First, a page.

If you are a fan of Bottega Veneta’s designs, you are in luck. The label has released an album called Intreccio Uno, which includes artists featured at Bottega Veneta runway shows and on in-store playlists like the English indie band The Heavy and French pianist Maxence Cyrin. Creative director Tomas Maier, in collaboration with his friend Michel Gaubert, says of the album: “The music we choose for the shows and the stores is an important piece of Bottega Veneta’s character. It creates a mood, opening a door into a particular collection. When I work with Michel Gaubert before a show, I always fall in love with something I’ve never heard before. I wanted to share that experience.” The album, which features artwork by photographer Robert Longo, is available in Bottega Veneta stores and at bottegaveneta.com. Listen to a sample here

—jessica ferri


New Music: Matt Cranstoun

Local musician Matt Cranstoun hopes to hit it big with his second album, The Last Drop of Color.

November 18, 2011

Matt Cranstoun

Like many aspiring musicians, Matt Cranstoun considers bartending a means to an end. But unlike many aspiring musicians, Cranstoun is out of options. The Brooklyn-based singer/songwriter has laid everything on the line in anticipation of his sophomore album, The Last Drop of Color, which is set to debut Saturday, November 19, with a launch party at Mercury Lounge (doors open at 7 PM). Out from behind the bar, Cranstoun sits down with us to discuss his dedication to music, his biggest fears, and which artists influence him the most.

The Last Drop of Color is your second album. In what ways does it differ from your first, By Framed Image?
MATT CRANSTOUN: Production value, mostly. The quality of sound. The first one I recorded at home, all by myself. Not this one. I recorded it in a studio with a co-producer, which was very helpful.

How were you able to make the jump into a studio?
MC: I have a full-time job bartending in the Meatpacking District. I’m really lucky to have it. I put everything I could into making this record. When I was recording I was either at work or in the studio, and getting very little sleep. And then there was still everything else to do.

Sounds like your schedule was already full. What else did you work on?
MC: I designed my website, the graphic arts, the CD… all of it. And then I had to get online.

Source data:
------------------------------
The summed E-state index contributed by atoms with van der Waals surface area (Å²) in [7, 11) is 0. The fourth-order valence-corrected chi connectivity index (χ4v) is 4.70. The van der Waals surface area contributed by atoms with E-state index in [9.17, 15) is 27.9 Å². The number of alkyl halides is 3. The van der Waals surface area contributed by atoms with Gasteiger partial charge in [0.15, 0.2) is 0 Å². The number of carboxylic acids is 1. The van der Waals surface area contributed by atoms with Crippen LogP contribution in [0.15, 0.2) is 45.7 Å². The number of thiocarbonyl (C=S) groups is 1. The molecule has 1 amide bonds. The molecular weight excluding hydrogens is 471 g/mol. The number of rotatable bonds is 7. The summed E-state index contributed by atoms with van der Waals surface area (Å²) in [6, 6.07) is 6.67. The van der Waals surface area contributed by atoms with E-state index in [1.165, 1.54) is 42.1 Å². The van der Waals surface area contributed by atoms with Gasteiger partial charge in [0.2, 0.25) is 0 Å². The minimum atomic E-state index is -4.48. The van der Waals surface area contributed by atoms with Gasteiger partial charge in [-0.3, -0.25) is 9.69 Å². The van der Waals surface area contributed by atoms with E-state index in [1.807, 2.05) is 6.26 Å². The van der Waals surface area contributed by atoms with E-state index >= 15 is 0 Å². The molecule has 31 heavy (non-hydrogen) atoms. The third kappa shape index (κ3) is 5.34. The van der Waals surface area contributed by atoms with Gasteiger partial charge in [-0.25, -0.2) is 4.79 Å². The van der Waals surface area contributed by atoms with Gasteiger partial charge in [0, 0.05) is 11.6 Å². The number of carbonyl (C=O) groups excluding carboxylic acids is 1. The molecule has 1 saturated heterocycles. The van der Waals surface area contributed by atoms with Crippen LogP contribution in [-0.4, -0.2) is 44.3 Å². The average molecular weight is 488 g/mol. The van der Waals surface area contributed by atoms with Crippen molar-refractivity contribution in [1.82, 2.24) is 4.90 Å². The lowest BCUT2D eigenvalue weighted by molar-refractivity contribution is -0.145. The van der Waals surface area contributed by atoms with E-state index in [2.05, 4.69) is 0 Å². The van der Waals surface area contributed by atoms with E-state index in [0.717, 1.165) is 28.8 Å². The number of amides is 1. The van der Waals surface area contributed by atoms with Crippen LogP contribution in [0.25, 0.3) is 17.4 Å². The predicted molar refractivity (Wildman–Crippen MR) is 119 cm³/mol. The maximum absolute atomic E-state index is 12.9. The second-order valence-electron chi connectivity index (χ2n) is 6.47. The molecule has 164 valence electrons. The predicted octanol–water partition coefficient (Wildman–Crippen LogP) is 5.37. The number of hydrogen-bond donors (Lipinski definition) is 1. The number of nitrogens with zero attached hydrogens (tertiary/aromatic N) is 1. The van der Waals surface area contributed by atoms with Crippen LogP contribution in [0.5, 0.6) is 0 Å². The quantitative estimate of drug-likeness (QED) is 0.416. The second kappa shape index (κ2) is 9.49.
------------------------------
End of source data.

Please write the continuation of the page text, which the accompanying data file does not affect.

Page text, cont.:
Do you enjoy promoting yourself?
MC: Not really. It’s time I’d rather spend on my music. I don’t want to be on Facebook. I don’t want to tweet. If you’re doing all that stuff, when are you playing? When are you writing? When are you actually being a musician?

It’s the age we’re in. Everyone connects online.
MC: It is! The struggle of the new artist is to work really hard to not only make music, but to be noticed.

Can you go back to “be a musician” once the record comes out?
MC: I’m going to try. Ideally, I want to go on the road. The one thing that still holds true with music is getting in front of people and connecting with them. It’s the one thing I do really well.

Connect with people on stage rather than through Twitter?
MC: If nobody connected with me, I’d have quit a long time ago.  

When did you start writing music and performing?
MC: I played drums in a rock band in high school. Everyone was always switching instruments, so that’s when I started playing guitar. After graduation I went straight to the studio. I wrote a bunch of songs then. They’re terrible.

How has your songwriting changed over the years?
MC: Since I moved to the city eight years ago, I’ve become an entirely different songwriter. It used to be all about me and my personal experiences, but now I can look at things more universally.

What about you? 
MC: I was searching for something when I started doing this whole thing. I was a kid. Over time it developed from something that was fun to something essential.

Always a musician.
MC: It’s all I can do. It’s all I’ve ever done. Other people have fallback things. For me, there’s a fear I can’t do anything else.

Which musicians are your biggest influences?
MC: Van Morrison, Ani DiFranco, Keith Jarrett. And I love high energy, so I’m a big fan of Prince.